Aside from the opening Schubert set, your 4 language-program is all 20th and 21st, century. What are the organizing principles?
It’s actually as simple as this: it’s music that Gil and I find meaningful, music that has something important to say about the world we live in, and music we wish to share
Tell us about Sheila Silver whose you will be premiering for us. Do you get a lot of submissions from composers? Do you actively commissions yourself?
I do sometimes commission projects, and have done so over the years. Sheila Silver is a close friend and colleague of Gil’s, and I’ve known her for quite a long time, too. She wrote these as a gift to Gil, in memory of Diane Kalish.
Dawn Upshaw, soprano
Gilbert Kalish, piano
Saturday, October 17, 2015
NEC’s Jordan Hall at 8pm
Tickets starting at $40 are here
Im Frühling, D.882
Gretchen am Spinnrade, D.118
Lied der Mignon (Nur wer die Sehnsucht kennt), D.481
Rastlose Liebe, D.138
Sheila Silver: On Loving (Boston premiere)
O, she doth teach the torches to burn bright
Sonnet: Mindful of you the sodden earth in spring
Love is a magic ray
from In the Mists
Béla Bartók: Fekete föd
Zoltán Kodály: Egy Kicsi madarka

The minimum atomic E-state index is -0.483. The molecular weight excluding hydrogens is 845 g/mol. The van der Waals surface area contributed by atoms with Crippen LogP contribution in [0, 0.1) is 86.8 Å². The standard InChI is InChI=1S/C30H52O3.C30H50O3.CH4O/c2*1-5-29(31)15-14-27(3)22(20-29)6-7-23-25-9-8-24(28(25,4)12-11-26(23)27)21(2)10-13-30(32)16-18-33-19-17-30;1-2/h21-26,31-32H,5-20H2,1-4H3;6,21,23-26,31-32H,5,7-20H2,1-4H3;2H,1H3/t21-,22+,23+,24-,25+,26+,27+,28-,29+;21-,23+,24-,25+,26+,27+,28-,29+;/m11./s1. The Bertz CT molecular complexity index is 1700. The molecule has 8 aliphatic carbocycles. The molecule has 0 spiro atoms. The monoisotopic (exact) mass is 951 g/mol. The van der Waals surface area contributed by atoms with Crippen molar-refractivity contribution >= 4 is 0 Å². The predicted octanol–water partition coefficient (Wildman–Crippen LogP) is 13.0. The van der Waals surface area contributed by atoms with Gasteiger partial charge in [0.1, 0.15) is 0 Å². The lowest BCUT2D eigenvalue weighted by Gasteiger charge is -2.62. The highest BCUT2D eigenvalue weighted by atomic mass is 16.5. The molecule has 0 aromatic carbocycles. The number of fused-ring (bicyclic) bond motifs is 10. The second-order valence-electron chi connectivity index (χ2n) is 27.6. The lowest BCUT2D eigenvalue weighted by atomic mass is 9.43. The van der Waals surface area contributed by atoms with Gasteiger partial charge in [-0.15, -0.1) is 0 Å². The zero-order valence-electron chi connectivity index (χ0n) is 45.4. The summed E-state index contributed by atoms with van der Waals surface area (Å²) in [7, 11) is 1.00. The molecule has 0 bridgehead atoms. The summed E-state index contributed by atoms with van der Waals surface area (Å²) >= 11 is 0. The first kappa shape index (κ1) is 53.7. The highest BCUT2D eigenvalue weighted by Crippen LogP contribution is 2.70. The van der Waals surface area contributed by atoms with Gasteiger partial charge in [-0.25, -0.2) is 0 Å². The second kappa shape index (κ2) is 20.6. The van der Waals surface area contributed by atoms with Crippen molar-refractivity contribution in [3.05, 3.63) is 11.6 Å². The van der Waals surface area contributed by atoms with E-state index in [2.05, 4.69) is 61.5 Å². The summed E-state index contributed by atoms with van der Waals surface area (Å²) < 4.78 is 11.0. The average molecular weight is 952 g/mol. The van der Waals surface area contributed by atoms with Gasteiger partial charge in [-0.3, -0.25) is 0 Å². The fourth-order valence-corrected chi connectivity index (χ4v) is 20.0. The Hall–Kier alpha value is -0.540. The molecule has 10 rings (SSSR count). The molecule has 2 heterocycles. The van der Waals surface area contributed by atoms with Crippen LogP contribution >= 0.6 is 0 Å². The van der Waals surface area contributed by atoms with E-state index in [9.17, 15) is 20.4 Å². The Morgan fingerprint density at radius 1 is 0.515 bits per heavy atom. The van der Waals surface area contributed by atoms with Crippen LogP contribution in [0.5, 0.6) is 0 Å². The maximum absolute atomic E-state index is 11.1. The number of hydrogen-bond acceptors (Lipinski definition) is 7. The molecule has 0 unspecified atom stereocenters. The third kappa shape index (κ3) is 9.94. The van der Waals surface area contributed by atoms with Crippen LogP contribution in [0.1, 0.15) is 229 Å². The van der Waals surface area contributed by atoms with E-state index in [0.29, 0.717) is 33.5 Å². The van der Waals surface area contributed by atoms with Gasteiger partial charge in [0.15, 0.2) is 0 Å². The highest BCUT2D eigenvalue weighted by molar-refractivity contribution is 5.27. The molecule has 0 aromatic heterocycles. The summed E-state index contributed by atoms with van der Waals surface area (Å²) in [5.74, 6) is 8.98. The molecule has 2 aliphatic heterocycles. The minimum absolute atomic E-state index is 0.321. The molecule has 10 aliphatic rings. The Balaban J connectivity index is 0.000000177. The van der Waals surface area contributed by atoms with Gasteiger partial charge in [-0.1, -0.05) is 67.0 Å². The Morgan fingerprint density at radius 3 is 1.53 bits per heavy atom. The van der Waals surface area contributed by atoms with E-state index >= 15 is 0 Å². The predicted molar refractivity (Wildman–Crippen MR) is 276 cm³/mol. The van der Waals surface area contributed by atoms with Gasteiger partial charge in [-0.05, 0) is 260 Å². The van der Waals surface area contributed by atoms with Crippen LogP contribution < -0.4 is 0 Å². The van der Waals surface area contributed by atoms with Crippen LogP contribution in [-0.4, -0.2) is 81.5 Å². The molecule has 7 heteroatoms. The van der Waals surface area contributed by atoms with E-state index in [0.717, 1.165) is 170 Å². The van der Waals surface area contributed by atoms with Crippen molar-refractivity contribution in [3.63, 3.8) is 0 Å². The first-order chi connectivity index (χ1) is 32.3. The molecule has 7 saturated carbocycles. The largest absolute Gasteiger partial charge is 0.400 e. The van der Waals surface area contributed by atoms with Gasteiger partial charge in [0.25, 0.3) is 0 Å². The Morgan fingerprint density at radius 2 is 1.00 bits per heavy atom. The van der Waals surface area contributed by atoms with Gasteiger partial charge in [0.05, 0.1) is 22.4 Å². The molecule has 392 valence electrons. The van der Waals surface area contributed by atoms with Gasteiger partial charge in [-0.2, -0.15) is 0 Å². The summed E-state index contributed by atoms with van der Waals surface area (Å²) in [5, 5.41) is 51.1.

Zoltán Kodály: Ifjúság mint sólyommadár
Béla Bartók: Eddig való
Béla Bartók: ‘Hatforintos’ Nota
Song of Black Max
Dawn Upshaw has achieved worldwide celebrity as a singer of opera and concert repertoire ranging from the sacred works of Bach to the freshest sounds of today. Her ability to reach to the heart of music and text has earned her both the devotion of an exceptionally diverse audience, and the awards and distinctions accorded to only the most distinguished of artists. In 2007, she was named a Fellow of the MacArthur Foundation, the first vocal artist to be awarded the five-year “genius” prize, and in 2008 she was named a Fellow of the American Academy of Arts & Sciences.
Her acclaimed performances on the opera stage comprise the great Mozart roles (Susanna, Ilia, Pamina, Despina, and Zerlina) as well as modern works by Stravinsky, Poulenc, and Messiaen. From Salzburg, Paris and Glyndebourne to the Metropolitan Opera, where she began her career in 1984 and has since made nearly 300 appearances, Dawn Upshaw has also championed numerous new works created for her including The Great Gatsby by John Harbison; the Grawemeyer Award-winning opera, L’Amour de Loin and oratorio La Passion de Simone by Kaija Saariaho; John Adams’s Nativity oratorio El Niño; and Osvaldo Golijov’s chamber opera Ainadamar and song cycle Ayre.